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Trademark for new gin distillery?

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I'm based in Asia, looking to primarily sell regionally - however of course would be interested in internet fulfillment to US and EU and eventual distribution. Would suck to get a brand going here - and find someone in Connecticut or Germany has started using the same brand.

I did a search on TESS and COLA and don't see my brand name, lets call it: 'Hot Rod Distillery'  - it's actually pretty damn to difficult to believe that my name isn't already in use... So I'm a bit nervous.

It IS however already taken for tea, and a cooperative (medical).

Meaning 'Hot Rod' (tea manufacturer) is TM

and 'Hot Rod' (a cooperative) is TM and in legal battle with tea guys.

a problem?

I'm incorporated here, in my country. Do I need to seek trademark for my brand in US, EU and every country I wish to sell? Or, maybe just the few largest ones? Or is just the US enough?

I'm only producing gin - should I seek 'Hot Rod Gin' or go with 'Hot Rod Distillery'

I believe they say you have to be conducting commerce prior to issuing the Trademark. Is setting up a website and selling collateral enough to start?

I don't have artwork / brand to go with the name yet. I wanted to secure the TM before sharing my business idea with several design firms because I have a fairly unique bottle / brand concept. Wouldn't want it to show up on their next client gig.

I'm going to try to submit the TM myself and see how it goes. Any help appreciated.

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> Meaning 'Hot Rod' (tea manufacturer) is TM

Check with a lawyer. Based on that company I would say you're going to have to modify it somehow. Most trademarks are given within an industry. Given that someone is already in the beverage industry, even though it's only tea, means you will probably not be able to get it. You might be able to modify it lightly that might be good enough. You might be able to do something like "Donkey's Hot Rod Gin" and get away with it. 

I wouldn't mess with this one on your own. A quick consult with a lawyer could save you $$$ and trouble down the road.

>I did a search on TESS and COLA and don't see my brand name

That doesn't mean that it's not taken by someone.

>Do I need to seek trademark for my brand in US, EU and every country I wish to sell?

A lawyer that is versed in IP law probably will be able to get you a trademark in most of the world. It's a common thing. Most big countries are simple, prices vary. I've never dealt with smaller countries. I don't think worldwide IP for a you is a huge deal at the moment but the lawyer will be able to give you a good idea of how much and when you might want to do it.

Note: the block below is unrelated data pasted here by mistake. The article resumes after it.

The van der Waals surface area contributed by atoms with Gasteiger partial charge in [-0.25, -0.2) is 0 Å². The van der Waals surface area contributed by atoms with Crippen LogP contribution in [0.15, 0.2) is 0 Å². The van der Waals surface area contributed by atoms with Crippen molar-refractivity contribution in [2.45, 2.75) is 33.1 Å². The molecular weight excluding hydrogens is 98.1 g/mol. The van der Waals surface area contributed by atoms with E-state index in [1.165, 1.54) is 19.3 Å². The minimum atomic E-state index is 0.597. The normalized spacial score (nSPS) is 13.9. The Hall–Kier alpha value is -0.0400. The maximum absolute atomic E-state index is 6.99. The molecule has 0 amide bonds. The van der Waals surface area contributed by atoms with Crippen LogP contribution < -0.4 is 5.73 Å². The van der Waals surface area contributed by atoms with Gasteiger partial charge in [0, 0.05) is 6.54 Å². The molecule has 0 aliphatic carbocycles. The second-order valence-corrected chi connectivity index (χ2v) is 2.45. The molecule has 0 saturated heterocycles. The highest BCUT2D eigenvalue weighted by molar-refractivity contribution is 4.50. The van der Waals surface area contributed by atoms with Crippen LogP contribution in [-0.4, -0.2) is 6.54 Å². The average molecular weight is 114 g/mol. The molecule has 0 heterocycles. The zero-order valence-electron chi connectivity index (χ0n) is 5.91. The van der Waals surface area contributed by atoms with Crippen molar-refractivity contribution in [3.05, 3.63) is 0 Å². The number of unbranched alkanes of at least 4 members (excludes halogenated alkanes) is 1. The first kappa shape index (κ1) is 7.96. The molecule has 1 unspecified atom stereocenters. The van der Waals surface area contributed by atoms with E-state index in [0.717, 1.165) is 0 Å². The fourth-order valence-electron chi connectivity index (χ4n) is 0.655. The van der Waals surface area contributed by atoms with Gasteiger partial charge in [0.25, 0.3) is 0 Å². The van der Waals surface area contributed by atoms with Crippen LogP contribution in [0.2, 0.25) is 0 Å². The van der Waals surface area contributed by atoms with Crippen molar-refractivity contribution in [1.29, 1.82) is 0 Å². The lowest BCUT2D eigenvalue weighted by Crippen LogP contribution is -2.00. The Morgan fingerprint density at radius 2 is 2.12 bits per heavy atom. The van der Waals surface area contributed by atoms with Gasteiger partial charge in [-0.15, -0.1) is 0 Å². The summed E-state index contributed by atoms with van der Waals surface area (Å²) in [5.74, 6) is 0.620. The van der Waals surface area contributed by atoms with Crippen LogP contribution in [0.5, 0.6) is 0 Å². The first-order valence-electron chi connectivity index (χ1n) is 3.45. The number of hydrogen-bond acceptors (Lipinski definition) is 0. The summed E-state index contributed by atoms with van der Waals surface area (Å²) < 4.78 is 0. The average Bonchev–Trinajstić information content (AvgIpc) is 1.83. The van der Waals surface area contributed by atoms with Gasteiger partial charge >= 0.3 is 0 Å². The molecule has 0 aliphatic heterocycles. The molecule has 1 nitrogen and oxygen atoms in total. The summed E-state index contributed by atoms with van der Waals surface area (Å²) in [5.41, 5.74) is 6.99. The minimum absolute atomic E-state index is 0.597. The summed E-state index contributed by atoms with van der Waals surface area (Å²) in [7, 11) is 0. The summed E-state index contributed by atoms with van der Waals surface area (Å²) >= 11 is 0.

> I'm only producing gin - should I seek 'Hot Rod Gin' or go with 'Hot Rod Distillery'

Don't limit yourself. And if you ever plan on selling your company it would be good to be slightly less specific to give them the option. Hot Rod Distillery would be fine if you can get something like that.

> I'm going to try to submit the TM myself and see how it goes

Yeah I wouldn't do that without talking to a lawyer. You might be able to get a TM but it might not stop you from being sued. IP law is very fluid, it's not black and white. With IP law you're never truly safe from being sued. You may win, but it will cost you.

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I think I asked too many questions.

Let's dial it back, and just look at TM..

There are currently 4 TM given for:

'Hot Rod'

1. protein-based or granola-based meal replacement bars for medical purposes
2. Australian red table wine excluding tea or herbal tea flavored wine
3. dietary and nutritional supplements in the nature of [ heral ] * herbal * teas
4. Herb Tea

So, I'm afraid if I go after:

'Hot Rod' TM

5. distillery of spirits (gin, vodka, whiskey) excluding wine, tea, dietary supplements and meal replacement bars

I might still get pushback.

If instead I go for a different Trademark:

Hot Rod Distillery
or
Hot Rod Spirits

Will that give me more protection?

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I've been refused trademarks for sillier reasons.

Latest one, a bottled water has a (not even remotely) similar trademark.  Really, it shares one word out of three, and it's not even the most distinctive word.

Hot Rod?  Don't even bother unless you have a good lawyer.

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I have been in marketing / advertising for 26 years. If you hire a lawyer to do a preliminary search they can tell you if the TM is worth pursuing. However, based on what you have said I would consider another name. As well, beyond the TM itself you need to take into consideration the marketing end like the .com etc. If you can not secure a URL it is pretty hard for someone to find you. Just a thought.

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Everyone who says pay a trademark attorney is correct.  Period.  And, if the attorney says it is okay, make sure that the attorney files the paperwork to obtain the name for you ASAP.  Here today, gone tomorrow rules.  Then don't ignore first use issues.  Then ... no, no more "thens" allowed -  loop this back to my first comment.  Get a trademark attorney.  

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